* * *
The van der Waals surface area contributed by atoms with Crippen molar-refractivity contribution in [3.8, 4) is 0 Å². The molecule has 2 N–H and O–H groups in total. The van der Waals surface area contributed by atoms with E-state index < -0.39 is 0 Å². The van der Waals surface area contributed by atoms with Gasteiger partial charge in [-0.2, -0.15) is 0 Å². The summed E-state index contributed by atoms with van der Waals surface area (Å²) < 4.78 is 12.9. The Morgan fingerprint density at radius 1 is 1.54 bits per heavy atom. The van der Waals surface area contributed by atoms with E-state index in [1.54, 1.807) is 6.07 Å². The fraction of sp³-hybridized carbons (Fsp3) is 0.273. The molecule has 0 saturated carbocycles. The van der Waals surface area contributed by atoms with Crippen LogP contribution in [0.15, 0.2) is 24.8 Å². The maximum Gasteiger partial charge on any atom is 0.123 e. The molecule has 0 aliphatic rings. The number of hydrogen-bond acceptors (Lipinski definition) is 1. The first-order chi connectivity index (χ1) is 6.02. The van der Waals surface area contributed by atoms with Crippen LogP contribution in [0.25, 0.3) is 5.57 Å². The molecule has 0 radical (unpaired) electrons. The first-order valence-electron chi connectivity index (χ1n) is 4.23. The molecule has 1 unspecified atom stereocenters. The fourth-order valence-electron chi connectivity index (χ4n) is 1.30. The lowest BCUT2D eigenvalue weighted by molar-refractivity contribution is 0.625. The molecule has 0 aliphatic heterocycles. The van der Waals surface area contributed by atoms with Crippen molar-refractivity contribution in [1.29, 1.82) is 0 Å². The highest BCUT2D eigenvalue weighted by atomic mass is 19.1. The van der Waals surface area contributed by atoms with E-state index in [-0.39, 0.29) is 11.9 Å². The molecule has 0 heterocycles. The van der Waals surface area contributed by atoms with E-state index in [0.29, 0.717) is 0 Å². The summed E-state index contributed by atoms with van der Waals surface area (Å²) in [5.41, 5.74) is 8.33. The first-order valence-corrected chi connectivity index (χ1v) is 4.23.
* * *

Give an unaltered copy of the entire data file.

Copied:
The van der Waals surface area contributed by atoms with Crippen molar-refractivity contribution in [3.8, 4) is 0 Å². The molecule has 2 N–H and O–H groups in total. The van der Waals surface area contributed by atoms with E-state index < -0.39 is 0 Å². The van der Waals surface area contributed by atoms with Gasteiger partial charge in [-0.2, -0.15) is 0 Å². The summed E-state index contributed by atoms with van der Waals surface area (Å²) < 4.78 is 12.9. The Morgan fingerprint density at radius 1 is 1.54 bits per heavy atom. The van der Waals surface area contributed by atoms with E-state index in [1.54, 1.807) is 6.07 Å². The fraction of sp³-hybridized carbons (Fsp3) is 0.273. The molecule has 0 saturated carbocycles. The van der Waals surface area contributed by atoms with Crippen LogP contribution in [0.15, 0.2) is 24.8 Å². The maximum Gasteiger partial charge on any atom is 0.123 e. The molecule has 0 aliphatic rings. The number of hydrogen-bond acceptors (Lipinski definition) is 1. The first-order chi connectivity index (χ1) is 6.02. The van der Waals surface area contributed by atoms with Crippen LogP contribution in [0.25, 0.3) is 5.57 Å². The molecule has 0 radical (unpaired) electrons. The first-order valence-electron chi connectivity index (χ1n) is 4.23. The molecule has 1 unspecified atom stereocenters. The fourth-order valence-electron chi connectivity index (χ4n) is 1.30. The lowest BCUT2D eigenvalue weighted by molar-refractivity contribution is 0.625. The molecule has 0 aliphatic heterocycles. The van der Waals surface area contributed by atoms with Crippen molar-refractivity contribution in [1.29, 1.82) is 0 Å². The highest BCUT2D eigenvalue weighted by atomic mass is 19.1. The van der Waals surface area contributed by atoms with E-state index in [-0.39, 0.29) is 11.9 Å². The molecule has 0 heterocycles. The van der Waals surface area contributed by atoms with E-state index in [0.29, 0.717) is 0 Å². The summed E-state index contributed by atoms with van der Waals surface area (Å²) in [5.41, 5.74) is 8.33. The first-order valence-corrected chi connectivity index (χ1v) is 4.23.